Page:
The Indian subcontinent has a long history of the construction of structures to store and distribute water for irrigation, but it is under the Vijayanagar Empire that tank construction became very widespread and assumed magnitudes comparable to modern irrigation projects. Archaeologist CTM Kotriah has discussed these in detail in his book on irrigation systems under the Vijayanagar Empire. The increasing needs of a growing population under a vast and thriving empire, encompassing large regions with scanty rainfall, forced the rulers to take the problem of irrigation very seriously.

The main categories of irrigation work popular during the reign of the Vijayanagar kings were either river-fed or rain-fed. The former employed small dams called anicuts to channelise river water to canals which enabled large tracts of land away from rivers to be brought under cultivation. Some tanks also utilised river water channelled to them, such as the Kamalapura tank near Hampi, which is fed by the Raya Canal coming from the Kuradagadda anicut across Tungabhadra. Rain-fed tanks, such as the Dannayakanakere in Hospet taluk of Ballari district, are judiciously sited to receive the runoff from a large catchment area during the monsoon. Sometimes, tanks are arranged in such a way that the overflow from one forms the input for other tanks downstream. The Daroji tank, also in Ballari district, is an example of this, being the last in a series of seven tanks fed by a stream called Narihalla.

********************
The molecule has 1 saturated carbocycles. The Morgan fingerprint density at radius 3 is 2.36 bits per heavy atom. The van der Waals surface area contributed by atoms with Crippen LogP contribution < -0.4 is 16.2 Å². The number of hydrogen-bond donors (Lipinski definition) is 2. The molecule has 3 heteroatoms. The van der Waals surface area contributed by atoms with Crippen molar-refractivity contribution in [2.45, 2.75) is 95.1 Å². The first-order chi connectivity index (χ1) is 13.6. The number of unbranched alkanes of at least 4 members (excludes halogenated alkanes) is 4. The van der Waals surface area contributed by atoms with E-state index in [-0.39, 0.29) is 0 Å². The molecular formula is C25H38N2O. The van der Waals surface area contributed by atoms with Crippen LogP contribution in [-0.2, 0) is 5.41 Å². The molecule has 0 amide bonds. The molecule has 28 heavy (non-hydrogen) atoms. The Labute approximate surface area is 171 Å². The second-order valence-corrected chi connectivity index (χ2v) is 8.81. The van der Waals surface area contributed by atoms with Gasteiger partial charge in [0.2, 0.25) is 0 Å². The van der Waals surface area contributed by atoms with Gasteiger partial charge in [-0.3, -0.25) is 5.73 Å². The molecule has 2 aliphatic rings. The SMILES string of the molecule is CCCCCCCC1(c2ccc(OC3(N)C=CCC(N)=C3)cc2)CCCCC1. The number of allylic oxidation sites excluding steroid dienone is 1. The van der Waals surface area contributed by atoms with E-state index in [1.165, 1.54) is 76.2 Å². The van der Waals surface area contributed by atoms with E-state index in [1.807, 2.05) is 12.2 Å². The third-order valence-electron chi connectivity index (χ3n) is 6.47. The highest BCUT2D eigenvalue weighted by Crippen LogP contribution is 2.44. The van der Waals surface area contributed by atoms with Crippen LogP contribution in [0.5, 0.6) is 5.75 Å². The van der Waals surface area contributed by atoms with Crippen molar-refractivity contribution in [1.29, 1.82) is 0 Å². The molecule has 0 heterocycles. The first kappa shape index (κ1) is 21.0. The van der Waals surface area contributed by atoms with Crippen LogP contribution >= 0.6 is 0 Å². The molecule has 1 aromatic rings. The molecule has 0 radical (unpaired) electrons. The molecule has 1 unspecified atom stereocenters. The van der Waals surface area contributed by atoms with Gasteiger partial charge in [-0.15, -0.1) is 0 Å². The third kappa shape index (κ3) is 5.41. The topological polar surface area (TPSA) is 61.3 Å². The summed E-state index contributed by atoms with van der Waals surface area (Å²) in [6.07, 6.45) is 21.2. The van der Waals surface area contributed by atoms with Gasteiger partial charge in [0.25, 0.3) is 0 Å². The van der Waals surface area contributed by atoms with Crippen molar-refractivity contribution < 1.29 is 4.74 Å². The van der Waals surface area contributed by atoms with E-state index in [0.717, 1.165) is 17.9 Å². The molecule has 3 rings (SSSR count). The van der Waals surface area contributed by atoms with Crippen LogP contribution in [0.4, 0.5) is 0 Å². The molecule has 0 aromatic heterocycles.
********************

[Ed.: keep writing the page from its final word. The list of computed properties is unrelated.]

As we were leaving, Linganna pointed out a curious looking boulder on the slopes to the south of the kere. “That’s where the stones for the uprights were quarried from,” he informed. We were running short of time, so I reluctantly left the inspection of the boulder for another day. I didn’t realise then that it would be over 10 years when I would get an opportunity to do that! On a recent trip to study the megaliths of Mallapur village, I decided to squeeze in time to attend to the unfinished job at Chikkabenakal.